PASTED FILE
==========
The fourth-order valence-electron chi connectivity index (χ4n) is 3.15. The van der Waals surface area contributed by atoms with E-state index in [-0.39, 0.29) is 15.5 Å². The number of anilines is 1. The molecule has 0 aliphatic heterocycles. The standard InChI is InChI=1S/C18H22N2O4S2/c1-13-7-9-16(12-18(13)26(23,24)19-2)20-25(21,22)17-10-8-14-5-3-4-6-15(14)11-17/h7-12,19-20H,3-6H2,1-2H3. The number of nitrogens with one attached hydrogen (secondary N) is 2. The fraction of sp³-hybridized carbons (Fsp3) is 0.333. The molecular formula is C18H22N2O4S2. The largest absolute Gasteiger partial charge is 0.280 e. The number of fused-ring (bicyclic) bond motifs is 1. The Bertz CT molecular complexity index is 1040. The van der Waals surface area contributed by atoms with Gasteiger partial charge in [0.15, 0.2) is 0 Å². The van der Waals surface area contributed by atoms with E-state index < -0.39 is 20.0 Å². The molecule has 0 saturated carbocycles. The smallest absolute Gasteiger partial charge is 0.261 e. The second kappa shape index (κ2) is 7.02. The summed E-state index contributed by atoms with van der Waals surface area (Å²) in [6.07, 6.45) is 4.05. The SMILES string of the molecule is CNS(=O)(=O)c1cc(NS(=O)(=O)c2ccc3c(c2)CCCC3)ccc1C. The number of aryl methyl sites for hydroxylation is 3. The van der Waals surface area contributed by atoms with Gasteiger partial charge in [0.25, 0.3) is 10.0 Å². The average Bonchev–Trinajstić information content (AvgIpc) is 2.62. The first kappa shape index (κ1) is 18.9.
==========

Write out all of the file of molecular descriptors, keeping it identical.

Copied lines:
The fourth-order valence-electron chi connectivity index (χ4n) is 3.15. The van der Waals surface area contributed by atoms with E-state index in [-0.39, 0.29) is 15.5 Å². The number of anilines is 1. The molecule has 0 aliphatic heterocycles. The standard InChI is InChI=1S/C18H22N2O4S2/c1-13-7-9-16(12-18(13)26(23,24)19-2)20-25(21,22)17-10-8-14-5-3-4-6-15(14)11-17/h7-12,19-20H,3-6H2,1-2H3. The number of nitrogens with one attached hydrogen (secondary N) is 2. The fraction of sp³-hybridized carbons (Fsp3) is 0.333. The molecular formula is C18H22N2O4S2. The largest absolute Gasteiger partial charge is 0.280 e. The number of fused-ring (bicyclic) bond motifs is 1. The Bertz CT molecular complexity index is 1040. The van der Waals surface area contributed by atoms with Gasteiger partial charge in [0.15, 0.2) is 0 Å². The van der Waals surface area contributed by atoms with E-state index < -0.39 is 20.0 Å². The molecule has 0 saturated carbocycles. The smallest absolute Gasteiger partial charge is 0.261 e. The second kappa shape index (κ2) is 7.02. The summed E-state index contributed by atoms with van der Waals surface area (Å²) in [6.07, 6.45) is 4.05. The SMILES string of the molecule is CNS(=O)(=O)c1cc(NS(=O)(=O)c2ccc3c(c2)CCCC3)ccc1C. The number of aryl methyl sites for hydroxylation is 3. The van der Waals surface area contributed by atoms with Gasteiger partial charge in [0.25, 0.3) is 10.0 Å². The average Bonchev–Trinajstić information content (AvgIpc) is 2.62. The first kappa shape index (κ1) is 18.9.